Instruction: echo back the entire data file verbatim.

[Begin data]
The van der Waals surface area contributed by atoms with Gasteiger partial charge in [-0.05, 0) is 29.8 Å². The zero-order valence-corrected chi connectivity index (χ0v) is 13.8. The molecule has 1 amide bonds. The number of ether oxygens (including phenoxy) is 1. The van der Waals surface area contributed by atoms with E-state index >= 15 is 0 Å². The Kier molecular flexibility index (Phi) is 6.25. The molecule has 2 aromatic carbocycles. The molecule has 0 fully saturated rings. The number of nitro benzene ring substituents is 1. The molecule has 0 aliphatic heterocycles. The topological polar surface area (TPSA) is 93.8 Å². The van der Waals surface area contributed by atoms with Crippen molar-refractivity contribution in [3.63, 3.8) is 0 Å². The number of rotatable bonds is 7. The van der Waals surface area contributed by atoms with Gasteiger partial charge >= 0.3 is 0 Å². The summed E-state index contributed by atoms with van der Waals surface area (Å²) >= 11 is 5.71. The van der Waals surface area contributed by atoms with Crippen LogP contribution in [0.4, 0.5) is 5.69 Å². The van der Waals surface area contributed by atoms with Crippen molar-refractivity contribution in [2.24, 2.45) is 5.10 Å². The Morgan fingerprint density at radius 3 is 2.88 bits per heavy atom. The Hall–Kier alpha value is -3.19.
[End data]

The van der Waals surface area contributed by atoms with Gasteiger partial charge in [-0.05, 0) is 29.8 Å². The zero-order valence-corrected chi connectivity index (χ0v) is 13.8. The molecule has 1 amide bonds. The number of ether oxygens (including phenoxy) is 1. The van der Waals surface area contributed by atoms with E-state index >= 15 is 0 Å². The Kier molecular flexibility index (Phi) is 6.25. The molecule has 2 aromatic carbocycles. The molecule has 0 fully saturated rings. The number of nitro benzene ring substituents is 1. The molecule has 0 aliphatic heterocycles. The topological polar surface area (TPSA) is 93.8 Å². The van der Waals surface area contributed by atoms with Crippen molar-refractivity contribution in [3.63, 3.8) is 0 Å². The number of rotatable bonds is 7. The van der Waals surface area contributed by atoms with Gasteiger partial charge >= 0.3 is 0 Å². The summed E-state index contributed by atoms with van der Waals surface area (Å²) >= 11 is 5.71. The van der Waals surface area contributed by atoms with Crippen LogP contribution in [0.4, 0.5) is 5.69 Å². The van der Waals surface area contributed by atoms with Crippen molar-refractivity contribution in [2.24, 2.45) is 5.10 Å². The Morgan fingerprint density at radius 3 is 2.88 bits per heavy atom. The Hall–Kier alpha value is -3.19.